the sorrow of Robin Williams’ death

Have to admit this blog is motivated entirely by sympathy I’m feeling for those now mourning the death of Robin Williams. I’m taking off my pastor hat this a.m. and putting on my therapist one simply to offer reassurance that depression, the illness widely blamed for his suicide, is not typically fatal. This is not to take away anyone’s expressed sorrow and other emotions. It is only to attempt a possible “help” for those wondering why depression sometimes kills. “Why” questions are normal with any amount of mourning. The normal curiosity of why someone would take his or her own life if “depressed” can easily lead to faulty beliefs about depression as an illness, after which people begin feeling more depressed and anxious themselves than is at all necessary, even in a state of mourning or bereavement.
It may possibly help to understand that depression is the common cold of mental illness. We all get it from time to time, and strangely there is some element of contagion represented in both. Genetics play a factor, as does lifestyle, in both a sinus “cold” and in mental “depression.” Mostly, these common ailments make us miserable for a few days and then go away, sometimes lingering longer than we’d like in terms of symptoms. However, for some persons depression can linger for months on end causing us to need a doctor, who can prescribe medication that effectively treats our symptoms. For others, the depression becomes chronic, not unlike the person who often catches cold, sees it turn into bronchitis or even pneumonia, and may need hospital treatment at some point(s). Rarely does a cold, or depression, turn fatal. Both are highly treatable with therapeutic medication, although I’m biased in believing counseling/psychotherapy is also important for depression sufferers.
Robin Williams is said to have suffered from bi-polar depression. Here’s what is so important to understand about this disease in particular. The person who dies from pneumonia does not just have a bad cold. Nor the person with bi-polar disease a bad case of depression. A bi-polar major depression is so severe as to require medication often managed within a hospital setting. It is often co-morbid, coexists with, substance abuse or self-medicating of one’s suffering moods. For instance, too much (hyper) mania and its insomniac state is often self-medicated with copious amounts of alcohol (a depressant drug). Bi-polar depression is, like severe chronic pneumonia, not going away without proper and adequate medications, many of which have negative side effects – though less risky than the side effects from alcohol and other OTC drugs.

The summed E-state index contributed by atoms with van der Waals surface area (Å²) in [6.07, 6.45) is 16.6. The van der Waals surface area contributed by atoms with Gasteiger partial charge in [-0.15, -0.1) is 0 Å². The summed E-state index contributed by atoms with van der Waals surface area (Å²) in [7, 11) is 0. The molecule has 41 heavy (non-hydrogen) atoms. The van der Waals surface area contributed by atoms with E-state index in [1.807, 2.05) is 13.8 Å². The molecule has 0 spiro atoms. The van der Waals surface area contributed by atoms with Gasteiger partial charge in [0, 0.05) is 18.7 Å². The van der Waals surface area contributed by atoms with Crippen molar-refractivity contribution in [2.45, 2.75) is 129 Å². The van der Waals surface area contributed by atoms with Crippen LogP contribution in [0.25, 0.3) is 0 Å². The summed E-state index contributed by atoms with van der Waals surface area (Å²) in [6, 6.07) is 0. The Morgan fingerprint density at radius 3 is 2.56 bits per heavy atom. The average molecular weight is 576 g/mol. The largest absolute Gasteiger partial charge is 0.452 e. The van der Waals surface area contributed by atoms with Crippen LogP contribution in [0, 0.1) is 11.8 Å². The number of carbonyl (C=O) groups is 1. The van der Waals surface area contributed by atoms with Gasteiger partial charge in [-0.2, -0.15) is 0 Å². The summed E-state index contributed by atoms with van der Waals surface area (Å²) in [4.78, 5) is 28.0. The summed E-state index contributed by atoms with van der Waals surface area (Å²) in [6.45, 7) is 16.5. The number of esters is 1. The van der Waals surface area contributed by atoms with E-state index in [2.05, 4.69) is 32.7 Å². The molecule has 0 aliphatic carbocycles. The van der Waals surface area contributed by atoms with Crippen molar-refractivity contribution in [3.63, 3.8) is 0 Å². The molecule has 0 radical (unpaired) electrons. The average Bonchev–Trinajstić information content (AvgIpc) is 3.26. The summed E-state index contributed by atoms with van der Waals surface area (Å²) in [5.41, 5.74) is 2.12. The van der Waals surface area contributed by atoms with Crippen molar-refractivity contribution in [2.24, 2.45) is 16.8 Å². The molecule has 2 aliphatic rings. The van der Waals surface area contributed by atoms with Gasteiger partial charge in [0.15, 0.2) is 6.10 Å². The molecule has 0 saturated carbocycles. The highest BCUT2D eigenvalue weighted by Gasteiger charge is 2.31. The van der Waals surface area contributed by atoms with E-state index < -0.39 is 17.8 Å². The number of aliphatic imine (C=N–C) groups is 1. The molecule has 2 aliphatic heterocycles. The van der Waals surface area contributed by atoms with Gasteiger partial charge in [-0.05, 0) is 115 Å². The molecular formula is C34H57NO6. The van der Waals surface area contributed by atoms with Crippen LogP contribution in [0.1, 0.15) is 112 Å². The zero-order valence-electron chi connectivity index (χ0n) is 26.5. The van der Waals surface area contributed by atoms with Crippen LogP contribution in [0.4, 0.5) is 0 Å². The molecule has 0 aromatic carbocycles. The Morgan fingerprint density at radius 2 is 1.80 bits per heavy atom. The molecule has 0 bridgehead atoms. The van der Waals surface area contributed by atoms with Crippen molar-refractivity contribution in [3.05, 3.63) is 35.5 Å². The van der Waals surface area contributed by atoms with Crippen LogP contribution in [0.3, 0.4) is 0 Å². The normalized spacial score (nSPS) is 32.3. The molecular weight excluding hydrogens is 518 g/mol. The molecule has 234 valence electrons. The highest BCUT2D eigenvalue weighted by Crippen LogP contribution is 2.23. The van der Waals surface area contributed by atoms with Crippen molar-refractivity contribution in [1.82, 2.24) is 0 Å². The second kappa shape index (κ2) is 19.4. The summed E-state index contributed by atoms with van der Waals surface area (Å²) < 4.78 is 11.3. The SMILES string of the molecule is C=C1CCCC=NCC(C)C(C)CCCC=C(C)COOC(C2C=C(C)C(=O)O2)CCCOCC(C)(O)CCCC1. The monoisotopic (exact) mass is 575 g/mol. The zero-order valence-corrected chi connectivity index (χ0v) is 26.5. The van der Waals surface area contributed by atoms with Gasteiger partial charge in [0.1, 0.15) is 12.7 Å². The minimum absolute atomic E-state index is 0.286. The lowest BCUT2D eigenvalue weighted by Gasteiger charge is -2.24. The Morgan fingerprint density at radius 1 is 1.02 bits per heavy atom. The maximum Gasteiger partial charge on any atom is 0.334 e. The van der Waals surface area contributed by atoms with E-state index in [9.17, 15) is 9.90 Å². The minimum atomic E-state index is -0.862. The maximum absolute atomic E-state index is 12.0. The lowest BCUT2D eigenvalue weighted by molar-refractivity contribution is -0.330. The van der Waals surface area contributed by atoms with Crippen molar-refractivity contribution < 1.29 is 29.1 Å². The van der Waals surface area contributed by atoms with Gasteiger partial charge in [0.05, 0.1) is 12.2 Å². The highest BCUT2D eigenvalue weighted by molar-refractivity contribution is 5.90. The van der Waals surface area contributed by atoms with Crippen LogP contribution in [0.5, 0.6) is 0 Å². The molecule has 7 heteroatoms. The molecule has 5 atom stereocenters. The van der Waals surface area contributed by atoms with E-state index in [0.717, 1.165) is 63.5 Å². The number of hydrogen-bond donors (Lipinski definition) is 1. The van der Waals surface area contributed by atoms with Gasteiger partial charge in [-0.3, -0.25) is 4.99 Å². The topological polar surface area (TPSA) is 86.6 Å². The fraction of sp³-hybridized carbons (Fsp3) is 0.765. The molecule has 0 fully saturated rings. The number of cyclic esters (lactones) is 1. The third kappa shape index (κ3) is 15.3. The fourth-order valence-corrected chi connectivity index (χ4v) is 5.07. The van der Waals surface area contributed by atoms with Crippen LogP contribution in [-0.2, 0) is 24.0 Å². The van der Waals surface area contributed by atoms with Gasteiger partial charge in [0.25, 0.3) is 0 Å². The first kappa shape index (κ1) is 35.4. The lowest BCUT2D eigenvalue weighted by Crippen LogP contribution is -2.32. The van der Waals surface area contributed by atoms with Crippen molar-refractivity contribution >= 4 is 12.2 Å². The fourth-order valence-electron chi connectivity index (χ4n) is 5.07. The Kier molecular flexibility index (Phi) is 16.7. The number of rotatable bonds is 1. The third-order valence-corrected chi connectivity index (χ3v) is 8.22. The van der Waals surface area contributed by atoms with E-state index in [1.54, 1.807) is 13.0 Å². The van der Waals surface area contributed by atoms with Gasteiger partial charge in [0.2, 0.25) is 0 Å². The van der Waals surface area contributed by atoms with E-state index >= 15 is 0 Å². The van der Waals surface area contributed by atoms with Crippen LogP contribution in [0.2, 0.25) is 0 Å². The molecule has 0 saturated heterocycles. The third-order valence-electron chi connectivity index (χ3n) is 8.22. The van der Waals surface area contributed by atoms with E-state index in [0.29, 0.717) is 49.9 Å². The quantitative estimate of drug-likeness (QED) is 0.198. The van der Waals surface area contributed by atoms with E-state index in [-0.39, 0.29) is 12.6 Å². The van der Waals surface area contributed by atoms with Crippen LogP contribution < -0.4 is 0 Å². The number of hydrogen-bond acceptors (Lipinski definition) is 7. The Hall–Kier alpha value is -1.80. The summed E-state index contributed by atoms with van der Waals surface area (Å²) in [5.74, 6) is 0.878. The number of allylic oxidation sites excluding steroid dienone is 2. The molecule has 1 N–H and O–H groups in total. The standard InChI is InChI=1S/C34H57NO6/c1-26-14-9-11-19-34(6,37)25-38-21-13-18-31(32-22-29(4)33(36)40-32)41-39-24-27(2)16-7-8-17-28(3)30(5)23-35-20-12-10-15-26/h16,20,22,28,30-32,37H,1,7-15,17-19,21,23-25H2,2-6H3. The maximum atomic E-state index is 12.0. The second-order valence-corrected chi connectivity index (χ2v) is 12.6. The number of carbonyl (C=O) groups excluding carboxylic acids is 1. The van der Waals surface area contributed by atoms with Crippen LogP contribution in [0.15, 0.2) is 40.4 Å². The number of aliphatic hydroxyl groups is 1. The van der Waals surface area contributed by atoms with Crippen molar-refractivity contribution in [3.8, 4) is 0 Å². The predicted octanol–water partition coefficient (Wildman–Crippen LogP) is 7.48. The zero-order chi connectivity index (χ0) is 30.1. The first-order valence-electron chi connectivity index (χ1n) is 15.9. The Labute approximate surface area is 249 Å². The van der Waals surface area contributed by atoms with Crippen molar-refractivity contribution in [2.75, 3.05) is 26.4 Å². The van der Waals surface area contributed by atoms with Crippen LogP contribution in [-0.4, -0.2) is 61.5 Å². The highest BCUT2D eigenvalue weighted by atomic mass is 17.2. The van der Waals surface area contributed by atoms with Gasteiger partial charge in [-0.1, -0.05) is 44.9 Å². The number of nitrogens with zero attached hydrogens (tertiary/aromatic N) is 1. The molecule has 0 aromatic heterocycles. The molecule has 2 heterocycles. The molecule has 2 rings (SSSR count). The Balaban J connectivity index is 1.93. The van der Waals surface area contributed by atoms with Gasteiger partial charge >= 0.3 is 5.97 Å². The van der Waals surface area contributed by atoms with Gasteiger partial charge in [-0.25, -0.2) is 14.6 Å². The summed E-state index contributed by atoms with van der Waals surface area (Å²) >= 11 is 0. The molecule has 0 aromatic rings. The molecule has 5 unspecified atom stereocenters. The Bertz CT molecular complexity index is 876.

In my own practice with bi-polar patients over the years, I’ve noticed that the period of highest suicide risk seems to be not within the depressive episode itself, but when leaving depression and entering a new manic episode. This may or may not explain Robin Williams’ own death, but for those where suicide does occur, their manic energy empowers them to carry out the very thing their depressed mood repeatedly told them to do: “Just kill myself and get it over with.” Then they were too exhausted to even craft or carry out a suicide. Now they finally have the energy to do exactly that. Of interest to many clinicians like myself over the years has been the tendency anti-depressant medication has itself in triggering an end to depression and a new beginning of mania. Also, sobriety from alcohol, a depressant drug, aids to lifting depression and ascending one’s mood into mania IF ONE TRULY HAS BI-POLAR disease. This is why I’m more inclined to recommend bi-polar patients have a therapeutic level of some mood stabilizing drug (usually an anti-convulsant) in their systems as they work at their mood management and sobriety. It’s counter-intuitive but intensive counseling is most important when depression begins to ease off some and sobriety is continuing.
I have no way of knowing what drugs and medications Williams may have had in his system yesterday, but I would contend that death from bi-polar disorder is entirely preventable. The key is the patient’s own compliance with a realistic treatment plan. And the treatment had better be not for just “depression” any more than the treatment for Chronic Obstructive Pulmonary pneumonia should be for just a “common cold.”

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